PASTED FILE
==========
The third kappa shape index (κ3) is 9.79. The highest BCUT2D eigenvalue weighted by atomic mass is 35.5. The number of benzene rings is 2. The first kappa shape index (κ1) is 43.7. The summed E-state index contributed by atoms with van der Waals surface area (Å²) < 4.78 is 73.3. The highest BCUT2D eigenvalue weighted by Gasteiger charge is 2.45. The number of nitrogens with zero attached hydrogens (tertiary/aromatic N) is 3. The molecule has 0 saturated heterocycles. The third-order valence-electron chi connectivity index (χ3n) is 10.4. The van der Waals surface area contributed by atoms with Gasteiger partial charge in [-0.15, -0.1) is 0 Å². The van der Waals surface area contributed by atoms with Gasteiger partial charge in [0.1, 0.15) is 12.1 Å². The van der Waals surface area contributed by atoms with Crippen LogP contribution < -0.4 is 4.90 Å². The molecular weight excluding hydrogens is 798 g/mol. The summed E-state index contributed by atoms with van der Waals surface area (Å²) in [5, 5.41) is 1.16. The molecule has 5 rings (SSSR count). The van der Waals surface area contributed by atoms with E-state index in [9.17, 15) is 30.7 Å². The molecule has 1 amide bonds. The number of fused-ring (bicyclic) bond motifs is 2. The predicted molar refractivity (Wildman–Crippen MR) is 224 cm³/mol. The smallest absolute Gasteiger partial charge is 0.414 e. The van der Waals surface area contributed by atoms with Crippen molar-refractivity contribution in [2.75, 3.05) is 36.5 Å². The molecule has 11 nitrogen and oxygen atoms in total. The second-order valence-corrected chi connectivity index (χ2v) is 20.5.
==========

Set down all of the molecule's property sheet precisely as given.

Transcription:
The third kappa shape index (κ3) is 9.79. The highest BCUT2D eigenvalue weighted by atomic mass is 35.5. The number of benzene rings is 2. The first kappa shape index (κ1) is 43.7. The summed E-state index contributed by atoms with van der Waals surface area (Å²) < 4.78 is 73.3. The highest BCUT2D eigenvalue weighted by Gasteiger charge is 2.45. The number of nitrogens with zero attached hydrogens (tertiary/aromatic N) is 3. The molecule has 0 saturated heterocycles. The third-order valence-electron chi connectivity index (χ3n) is 10.4. The van der Waals surface area contributed by atoms with Gasteiger partial charge in [-0.15, -0.1) is 0 Å². The van der Waals surface area contributed by atoms with Gasteiger partial charge in [0.1, 0.15) is 12.1 Å². The van der Waals surface area contributed by atoms with Crippen LogP contribution < -0.4 is 4.90 Å². The molecular weight excluding hydrogens is 798 g/mol. The summed E-state index contributed by atoms with van der Waals surface area (Å²) in [5, 5.41) is 1.16. The molecule has 5 rings (SSSR count). The van der Waals surface area contributed by atoms with E-state index in [9.17, 15) is 30.7 Å². The molecule has 1 amide bonds. The number of fused-ring (bicyclic) bond motifs is 2. The predicted molar refractivity (Wildman–Crippen MR) is 224 cm³/mol. The smallest absolute Gasteiger partial charge is 0.414 e. The van der Waals surface area contributed by atoms with Crippen molar-refractivity contribution in [2.75, 3.05) is 36.5 Å². The molecule has 11 nitrogen and oxygen atoms in total. The second-order valence-corrected chi connectivity index (χ2v) is 20.5.